Apple shares remain at the heart of market dramas.
The group’s shares continue to be punished in similar magnitude to a hefty 8% revenue forecast downgrade, mostly predicated on China. At least the let-down largely reflects deterioration in the broader smartphone market there. Unusually, the slump took the group off-guard. Said CEO Tim Cook in last night’s surprise letter to shareholders: "While we anticipated some challenges in key emerging markets, we did not foresee the magnitude of the economic deceleration, particularly in greater China”. So, it makes sense to interpret some of the savagery of the sell-off as a message. Something like, “must do better”. It’s a fair one, assuming Apple ought to possess some of the best forecasting capabilities around.
Less quantifiable inputs, like toxic U.S.-China trade relations, may also have played a part. Still neither those, nor the wider and now unmistakeable slowdown in China are recent entrants into the market’s consciousness. Hence Apple’s bruising is well-deserved, but the group is more likely a bellwether of deepening global economic challenges. It is less likely to be out there on its own. As such, we expect Apple’s dominance (see 805 million active iPhones) and financials (e.g., $130bn in cash) to reassert themselves soon.
Watch Payrolls, Powell, post-ISM
Furthermore, low-yielding Apple could have the wind at its back when the stock market downdraft becomes more discriminating. A continued lack of bearish corroboration from top-level economic fundamentals could be the kicker, if Friday’s payrolls reassure. Yet even if not, Apple’s tanking, and that of the broader market could be the encouragement the Fed needs to tweak guidance further. An eye-catching slump in ISM’s manufacturing PMI on Thursday could be among more fundamental—albeit tacit—inputs. Indeed, the Dallas Fed president, Robert Kaplan outright called for a pause in the bank’s hiking path earlier. The next opportunity chairman Jay Powell will have to make his own views known is a symposium on Friday. He will be accompanied by QE-era chairs Yellen and Bernanke. With the market tightly wound in a pessimistic direction, at worst, even a pro-risk misinterpretation is possible. Of course, if slowdown fears crystallise to any extent, pessimism could yet deepen. We would then expect Apple to be spared the worst of a sustained downtrend, but it’s unlikely to be immune.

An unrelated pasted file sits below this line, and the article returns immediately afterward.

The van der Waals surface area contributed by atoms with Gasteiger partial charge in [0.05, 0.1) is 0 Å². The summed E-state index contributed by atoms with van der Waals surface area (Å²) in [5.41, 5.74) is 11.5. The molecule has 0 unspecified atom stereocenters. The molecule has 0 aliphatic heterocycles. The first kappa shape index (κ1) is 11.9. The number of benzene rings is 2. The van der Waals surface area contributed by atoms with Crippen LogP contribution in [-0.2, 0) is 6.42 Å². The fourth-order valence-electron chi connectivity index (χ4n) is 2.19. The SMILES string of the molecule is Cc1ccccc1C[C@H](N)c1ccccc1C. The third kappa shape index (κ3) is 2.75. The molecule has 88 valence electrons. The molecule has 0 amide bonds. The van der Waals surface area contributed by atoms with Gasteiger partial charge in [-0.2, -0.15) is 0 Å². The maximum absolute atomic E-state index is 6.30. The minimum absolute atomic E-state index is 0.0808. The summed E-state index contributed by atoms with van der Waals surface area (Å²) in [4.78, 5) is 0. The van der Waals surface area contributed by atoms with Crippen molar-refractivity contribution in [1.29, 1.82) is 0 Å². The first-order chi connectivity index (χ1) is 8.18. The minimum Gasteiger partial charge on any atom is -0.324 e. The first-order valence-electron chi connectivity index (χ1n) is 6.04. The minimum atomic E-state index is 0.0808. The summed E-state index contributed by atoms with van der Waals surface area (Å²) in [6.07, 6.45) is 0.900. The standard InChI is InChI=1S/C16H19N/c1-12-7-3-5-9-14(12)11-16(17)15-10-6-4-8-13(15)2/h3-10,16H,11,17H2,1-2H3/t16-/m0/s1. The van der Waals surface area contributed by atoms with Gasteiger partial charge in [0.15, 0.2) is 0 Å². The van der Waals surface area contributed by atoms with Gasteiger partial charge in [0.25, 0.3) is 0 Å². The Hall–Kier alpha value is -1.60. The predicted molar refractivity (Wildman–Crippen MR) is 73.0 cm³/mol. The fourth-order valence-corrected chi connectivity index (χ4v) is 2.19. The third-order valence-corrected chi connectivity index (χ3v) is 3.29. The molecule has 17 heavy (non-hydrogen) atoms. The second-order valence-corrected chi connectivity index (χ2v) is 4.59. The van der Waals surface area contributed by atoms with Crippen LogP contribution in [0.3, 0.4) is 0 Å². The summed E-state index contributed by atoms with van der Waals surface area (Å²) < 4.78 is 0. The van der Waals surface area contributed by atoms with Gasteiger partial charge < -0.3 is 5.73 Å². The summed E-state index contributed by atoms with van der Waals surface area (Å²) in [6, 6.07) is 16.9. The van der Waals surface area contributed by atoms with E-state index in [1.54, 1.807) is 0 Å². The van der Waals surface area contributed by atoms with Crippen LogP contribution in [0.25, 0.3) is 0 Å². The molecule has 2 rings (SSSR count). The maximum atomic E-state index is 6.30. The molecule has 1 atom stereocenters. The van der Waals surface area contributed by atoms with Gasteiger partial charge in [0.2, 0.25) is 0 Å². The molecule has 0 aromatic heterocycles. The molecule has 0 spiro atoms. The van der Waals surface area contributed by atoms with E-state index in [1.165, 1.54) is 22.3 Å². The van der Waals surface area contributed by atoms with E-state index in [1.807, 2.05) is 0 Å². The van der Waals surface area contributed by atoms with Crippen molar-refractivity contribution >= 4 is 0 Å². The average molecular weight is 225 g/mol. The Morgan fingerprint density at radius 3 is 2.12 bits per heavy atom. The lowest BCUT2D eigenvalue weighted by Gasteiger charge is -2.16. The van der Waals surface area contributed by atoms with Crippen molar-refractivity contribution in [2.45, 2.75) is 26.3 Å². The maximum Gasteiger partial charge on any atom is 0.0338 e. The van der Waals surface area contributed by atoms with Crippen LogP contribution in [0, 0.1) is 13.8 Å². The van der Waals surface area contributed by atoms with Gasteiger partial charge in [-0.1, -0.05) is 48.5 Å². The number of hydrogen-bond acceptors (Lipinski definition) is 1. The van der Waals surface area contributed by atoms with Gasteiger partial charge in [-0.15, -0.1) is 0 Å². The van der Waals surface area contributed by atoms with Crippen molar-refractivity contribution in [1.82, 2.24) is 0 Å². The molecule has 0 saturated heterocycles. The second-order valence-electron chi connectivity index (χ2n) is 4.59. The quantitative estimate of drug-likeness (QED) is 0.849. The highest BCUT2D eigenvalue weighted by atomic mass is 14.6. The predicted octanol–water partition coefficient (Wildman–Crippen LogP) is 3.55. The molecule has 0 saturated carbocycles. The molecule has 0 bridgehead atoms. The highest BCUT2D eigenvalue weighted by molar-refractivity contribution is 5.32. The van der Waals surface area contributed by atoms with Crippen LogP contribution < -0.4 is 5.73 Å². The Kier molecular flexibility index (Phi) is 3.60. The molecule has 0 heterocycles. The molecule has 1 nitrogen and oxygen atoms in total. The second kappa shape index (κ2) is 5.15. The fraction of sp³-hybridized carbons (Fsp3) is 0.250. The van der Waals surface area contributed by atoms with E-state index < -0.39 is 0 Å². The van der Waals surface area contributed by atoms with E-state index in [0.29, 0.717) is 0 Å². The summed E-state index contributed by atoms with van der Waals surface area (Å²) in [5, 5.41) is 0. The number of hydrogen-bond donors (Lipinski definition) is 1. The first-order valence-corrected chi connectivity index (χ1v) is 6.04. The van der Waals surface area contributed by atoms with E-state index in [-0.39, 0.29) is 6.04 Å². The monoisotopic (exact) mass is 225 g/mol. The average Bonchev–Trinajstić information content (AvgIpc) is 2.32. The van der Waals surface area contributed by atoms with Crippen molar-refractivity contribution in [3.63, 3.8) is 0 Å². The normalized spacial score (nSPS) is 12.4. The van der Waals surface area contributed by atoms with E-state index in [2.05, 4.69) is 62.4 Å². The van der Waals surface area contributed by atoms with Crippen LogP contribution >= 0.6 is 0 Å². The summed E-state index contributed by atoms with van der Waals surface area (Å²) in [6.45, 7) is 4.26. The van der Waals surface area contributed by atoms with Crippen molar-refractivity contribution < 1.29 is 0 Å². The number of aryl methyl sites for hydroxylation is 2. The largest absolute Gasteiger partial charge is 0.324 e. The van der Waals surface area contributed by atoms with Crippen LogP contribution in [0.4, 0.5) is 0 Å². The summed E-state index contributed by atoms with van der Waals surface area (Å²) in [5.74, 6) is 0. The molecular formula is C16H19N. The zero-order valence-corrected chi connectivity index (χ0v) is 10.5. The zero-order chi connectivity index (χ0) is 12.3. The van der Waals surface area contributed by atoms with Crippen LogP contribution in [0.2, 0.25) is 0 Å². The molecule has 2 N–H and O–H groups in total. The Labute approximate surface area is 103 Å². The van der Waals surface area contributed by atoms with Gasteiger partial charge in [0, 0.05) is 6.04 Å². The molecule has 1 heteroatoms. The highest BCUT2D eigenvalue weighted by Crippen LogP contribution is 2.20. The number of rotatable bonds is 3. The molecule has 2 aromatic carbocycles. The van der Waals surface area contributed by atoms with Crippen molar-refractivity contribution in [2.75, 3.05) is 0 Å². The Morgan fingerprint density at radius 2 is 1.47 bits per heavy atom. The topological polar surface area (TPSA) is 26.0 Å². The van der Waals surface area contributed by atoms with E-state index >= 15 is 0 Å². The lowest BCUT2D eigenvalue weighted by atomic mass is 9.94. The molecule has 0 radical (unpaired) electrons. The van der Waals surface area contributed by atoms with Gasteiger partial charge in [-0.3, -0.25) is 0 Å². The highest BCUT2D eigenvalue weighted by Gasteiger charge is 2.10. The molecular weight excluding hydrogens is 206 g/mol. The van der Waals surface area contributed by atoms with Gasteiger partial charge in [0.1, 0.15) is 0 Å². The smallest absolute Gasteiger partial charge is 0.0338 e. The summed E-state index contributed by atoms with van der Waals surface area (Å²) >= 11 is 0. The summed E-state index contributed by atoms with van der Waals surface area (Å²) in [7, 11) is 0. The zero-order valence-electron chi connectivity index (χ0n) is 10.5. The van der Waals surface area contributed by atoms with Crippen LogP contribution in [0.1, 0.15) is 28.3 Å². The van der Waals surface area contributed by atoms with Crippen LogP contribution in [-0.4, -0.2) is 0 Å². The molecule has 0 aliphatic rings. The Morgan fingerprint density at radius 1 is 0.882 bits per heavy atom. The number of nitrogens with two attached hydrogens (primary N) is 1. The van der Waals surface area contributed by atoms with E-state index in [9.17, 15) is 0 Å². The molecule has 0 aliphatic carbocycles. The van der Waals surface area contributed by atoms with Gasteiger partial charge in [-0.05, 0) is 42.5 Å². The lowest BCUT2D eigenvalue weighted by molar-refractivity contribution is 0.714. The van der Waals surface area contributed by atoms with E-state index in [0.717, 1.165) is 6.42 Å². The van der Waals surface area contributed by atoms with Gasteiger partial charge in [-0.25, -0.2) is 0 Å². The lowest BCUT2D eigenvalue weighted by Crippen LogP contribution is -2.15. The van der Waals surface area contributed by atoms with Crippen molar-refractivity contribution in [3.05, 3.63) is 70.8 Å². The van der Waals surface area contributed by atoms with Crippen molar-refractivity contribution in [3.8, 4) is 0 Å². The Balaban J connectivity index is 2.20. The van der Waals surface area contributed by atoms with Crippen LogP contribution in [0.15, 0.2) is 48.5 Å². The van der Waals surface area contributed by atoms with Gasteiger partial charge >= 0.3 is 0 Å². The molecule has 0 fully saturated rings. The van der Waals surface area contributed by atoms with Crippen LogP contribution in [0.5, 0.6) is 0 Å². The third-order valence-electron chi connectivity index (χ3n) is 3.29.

Suppliers on slippery slope
As ever, Apple’s ecosystem continues to look less well-defended. Its component suppliers tend to be relatively small and dependent on the Cupertino, California group for high double-digit percentages of revenues. Take AMS, the Austrian sensor-chip maker reliant on Apple for 40% of sales. Diversification might help such firms but is seldom rapid, so is no quick fix. Plus, the strategy favours firms situated in emerging economies where overheads are less demanding. Either way, with a total capitalisation of $1.4 trillion according to our September 2018 estimate, and assuming the global economy is entering a downcycle, Apple suppliers are poised to keep denting stock markets in the months ahead.
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